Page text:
I got a call the other day from a potential training client. When I asked what kind of dog she had, the woman replied, “A five month old pit bull.”
“We’re very pit-friendly!” I said immediately. Why, you might wonder, did I feel the need to share that? Because of all the calls I’ve taken from potential clients who said other trainers refused to work with their dogs based on breed. This unwillingness to work with a specific breed is not limited to pit bulls, although I’ve heard it most often in that regard. Once a caller informed me that a local trainer she’d spoken to refused to work with Siberian huskies. I have a hard time fathoming why. Of course, if a trainer has been badly bitten or otherwise traumatized by a specific type of dog, he or she might have a conditioned response and be unwilling to work with it again. And if we’re being honest, many trainers have a specific breed or two they simply dislike or are actually afraid of. But even in those cases it’s better to explain why the job is being turned down than to leave the owner feeling something is wrong with her dog.
The more common reasons a trainer might refuse to work with a particular breed are due to preconceived notions about behavior and potential danger. It’s true that pit bulls do have more potential for damage, than, say, bichons. I know a trainer whose leg was mauled pretty badly by a pit. But I also know of many pit bulls who are perfectly lovely, sweet dogs who tolerate the typical fur-pulling and pat-pat-head-smacking by kids much more graciously than the majority of pocket pets I’ve met. Sure, pit bulls can have dog-dog aggression issues, but a well-bred pit bull with a solid temperament is one of the most people-loving dogs you’ll find.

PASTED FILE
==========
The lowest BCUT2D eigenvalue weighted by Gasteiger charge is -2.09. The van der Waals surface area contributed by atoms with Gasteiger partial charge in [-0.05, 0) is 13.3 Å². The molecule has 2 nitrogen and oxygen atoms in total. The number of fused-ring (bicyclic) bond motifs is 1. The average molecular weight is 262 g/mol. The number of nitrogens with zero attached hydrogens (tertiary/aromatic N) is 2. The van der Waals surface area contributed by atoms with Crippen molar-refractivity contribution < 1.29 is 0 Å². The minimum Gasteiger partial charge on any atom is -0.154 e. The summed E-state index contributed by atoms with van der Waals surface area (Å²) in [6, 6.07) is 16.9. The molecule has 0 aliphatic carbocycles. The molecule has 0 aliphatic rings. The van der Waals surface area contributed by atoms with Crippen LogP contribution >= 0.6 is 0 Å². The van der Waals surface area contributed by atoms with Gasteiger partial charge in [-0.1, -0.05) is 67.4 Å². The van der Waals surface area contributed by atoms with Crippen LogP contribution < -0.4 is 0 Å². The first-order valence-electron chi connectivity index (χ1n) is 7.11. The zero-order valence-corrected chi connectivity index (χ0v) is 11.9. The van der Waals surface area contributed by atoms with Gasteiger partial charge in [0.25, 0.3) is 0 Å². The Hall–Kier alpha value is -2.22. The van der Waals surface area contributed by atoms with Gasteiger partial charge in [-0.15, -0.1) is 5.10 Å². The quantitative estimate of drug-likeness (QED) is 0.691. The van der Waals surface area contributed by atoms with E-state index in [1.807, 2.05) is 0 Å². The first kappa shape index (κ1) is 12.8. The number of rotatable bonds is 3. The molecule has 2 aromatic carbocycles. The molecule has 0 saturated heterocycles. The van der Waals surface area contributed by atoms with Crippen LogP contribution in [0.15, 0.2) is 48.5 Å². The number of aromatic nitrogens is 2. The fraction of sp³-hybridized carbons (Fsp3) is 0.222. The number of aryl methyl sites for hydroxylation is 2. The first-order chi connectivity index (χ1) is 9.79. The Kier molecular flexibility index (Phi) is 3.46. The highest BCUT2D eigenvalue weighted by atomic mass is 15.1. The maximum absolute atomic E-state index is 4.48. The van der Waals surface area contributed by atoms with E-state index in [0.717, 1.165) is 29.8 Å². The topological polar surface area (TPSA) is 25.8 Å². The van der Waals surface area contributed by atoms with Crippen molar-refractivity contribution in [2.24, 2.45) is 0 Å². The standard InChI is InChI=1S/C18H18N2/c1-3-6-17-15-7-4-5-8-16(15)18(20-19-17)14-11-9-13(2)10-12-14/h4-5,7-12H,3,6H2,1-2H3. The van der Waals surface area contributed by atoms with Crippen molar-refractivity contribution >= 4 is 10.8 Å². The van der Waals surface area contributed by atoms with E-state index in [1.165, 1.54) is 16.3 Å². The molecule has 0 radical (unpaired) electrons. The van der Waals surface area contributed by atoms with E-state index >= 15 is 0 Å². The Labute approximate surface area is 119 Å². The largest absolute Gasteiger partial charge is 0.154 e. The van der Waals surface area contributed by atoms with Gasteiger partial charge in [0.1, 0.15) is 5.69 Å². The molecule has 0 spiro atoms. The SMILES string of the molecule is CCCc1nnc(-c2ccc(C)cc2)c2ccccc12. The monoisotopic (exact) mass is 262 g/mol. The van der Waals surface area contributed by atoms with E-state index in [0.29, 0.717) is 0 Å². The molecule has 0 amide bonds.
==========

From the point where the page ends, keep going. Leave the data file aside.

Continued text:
Of course, it’s not just trainers who have this prejudice. When I volunteered for the Los Angeles city shelter system in the 90s, part of my duties included assisting the public in choosing a dog. Time after time the same scenario played out: a mother and child would be playing with and cooing over an adorable pit bull in a pen. The mom would finally turn and ask the dog’s breed. I’d answer “pit bull.” Mom would immediately take a giant step back, pushing the child behind her as though the dog was about to sprout horns, pull the bars apart, proclaim, “I am pit!” and maul them both. “It’s the same dog you were petting a minute ago” didn’t seem to make much difference. Cage cards say things like “Staff X” (Staffordshire Terrier Mix) for a reason—it’s less potentially off-putting than the dreaded “pit bull” label. But the dog is what it is, and I don’t believe in trying to fool people.
The public’s perception of pit bulls and certain other breeds is understandable. After all, you don’t often hear stories on the news like “Angry Chihuahua bites toddler!” Not that it doesn’t happen—you just won’t hear about it. I’m guessing small dogs are under-represented in breed bite statistics as well, because many people find it embarrassing to even report the bite.
When trainers feed into these existing misperceptions, though, it only fuels the fire. As professionals, trainers have the right to refuse service to anyone they like. But we owe it to owners not to make them feel as though there is something wrong or lesser about their chosen breed, and therefore their particular dog, who they obviously care enough about to seek professional help. Trainers are on the front lines of education, which is why it is so important for us to be educated. We have the capacity to help or hinder, and to indirectly contribute to or fight breed specific legislation based on the public perceptions we engender. Realizing that each breed is made up of individuals is the least we can do to promote a “deed not breed” philosophy.